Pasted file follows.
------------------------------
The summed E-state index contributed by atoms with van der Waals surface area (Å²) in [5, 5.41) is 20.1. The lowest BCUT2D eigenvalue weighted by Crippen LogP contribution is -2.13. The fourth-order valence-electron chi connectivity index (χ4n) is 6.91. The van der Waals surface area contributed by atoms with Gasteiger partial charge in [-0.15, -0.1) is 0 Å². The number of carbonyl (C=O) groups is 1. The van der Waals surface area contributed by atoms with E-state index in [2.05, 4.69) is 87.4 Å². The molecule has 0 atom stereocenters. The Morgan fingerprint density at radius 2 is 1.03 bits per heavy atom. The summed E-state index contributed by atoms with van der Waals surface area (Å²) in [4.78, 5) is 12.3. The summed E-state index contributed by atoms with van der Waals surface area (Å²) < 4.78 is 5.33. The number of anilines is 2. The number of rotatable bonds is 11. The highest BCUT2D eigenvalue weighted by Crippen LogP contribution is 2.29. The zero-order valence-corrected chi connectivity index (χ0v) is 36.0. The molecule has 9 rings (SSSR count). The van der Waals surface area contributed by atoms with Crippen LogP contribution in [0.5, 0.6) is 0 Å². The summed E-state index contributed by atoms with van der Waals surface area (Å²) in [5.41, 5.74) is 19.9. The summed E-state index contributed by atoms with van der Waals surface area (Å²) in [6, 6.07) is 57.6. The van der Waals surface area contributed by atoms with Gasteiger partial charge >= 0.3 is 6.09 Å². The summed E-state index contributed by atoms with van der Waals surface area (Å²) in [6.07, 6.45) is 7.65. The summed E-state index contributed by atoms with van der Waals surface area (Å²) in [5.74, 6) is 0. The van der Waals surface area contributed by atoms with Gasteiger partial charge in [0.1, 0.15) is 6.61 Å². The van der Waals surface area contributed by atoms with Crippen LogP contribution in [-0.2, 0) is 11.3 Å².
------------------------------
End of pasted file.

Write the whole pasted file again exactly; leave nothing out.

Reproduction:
The summed E-state index contributed by atoms with van der Waals surface area (Å²) in [5, 5.41) is 20.1. The lowest BCUT2D eigenvalue weighted by Crippen LogP contribution is -2.13. The fourth-order valence-electron chi connectivity index (χ4n) is 6.91. The van der Waals surface area contributed by atoms with Gasteiger partial charge in [-0.15, -0.1) is 0 Å². The number of carbonyl (C=O) groups is 1. The van der Waals surface area contributed by atoms with E-state index in [2.05, 4.69) is 87.4 Å². The molecule has 0 atom stereocenters. The Morgan fingerprint density at radius 2 is 1.03 bits per heavy atom. The summed E-state index contributed by atoms with van der Waals surface area (Å²) in [4.78, 5) is 12.3. The summed E-state index contributed by atoms with van der Waals surface area (Å²) < 4.78 is 5.33. The number of anilines is 2. The number of rotatable bonds is 11. The highest BCUT2D eigenvalue weighted by Crippen LogP contribution is 2.29. The zero-order valence-corrected chi connectivity index (χ0v) is 36.0. The molecule has 9 rings (SSSR count). The van der Waals surface area contributed by atoms with Crippen LogP contribution in [0.5, 0.6) is 0 Å². The summed E-state index contributed by atoms with van der Waals surface area (Å²) in [5.41, 5.74) is 19.9. The summed E-state index contributed by atoms with van der Waals surface area (Å²) in [6, 6.07) is 57.6. The van der Waals surface area contributed by atoms with Gasteiger partial charge >= 0.3 is 6.09 Å². The summed E-state index contributed by atoms with van der Waals surface area (Å²) in [6.07, 6.45) is 7.65. The summed E-state index contributed by atoms with van der Waals surface area (Å²) in [5.74, 6) is 0. The van der Waals surface area contributed by atoms with Gasteiger partial charge in [0.1, 0.15) is 6.61 Å². The van der Waals surface area contributed by atoms with Crippen LogP contribution in [-0.2, 0) is 11.3 Å².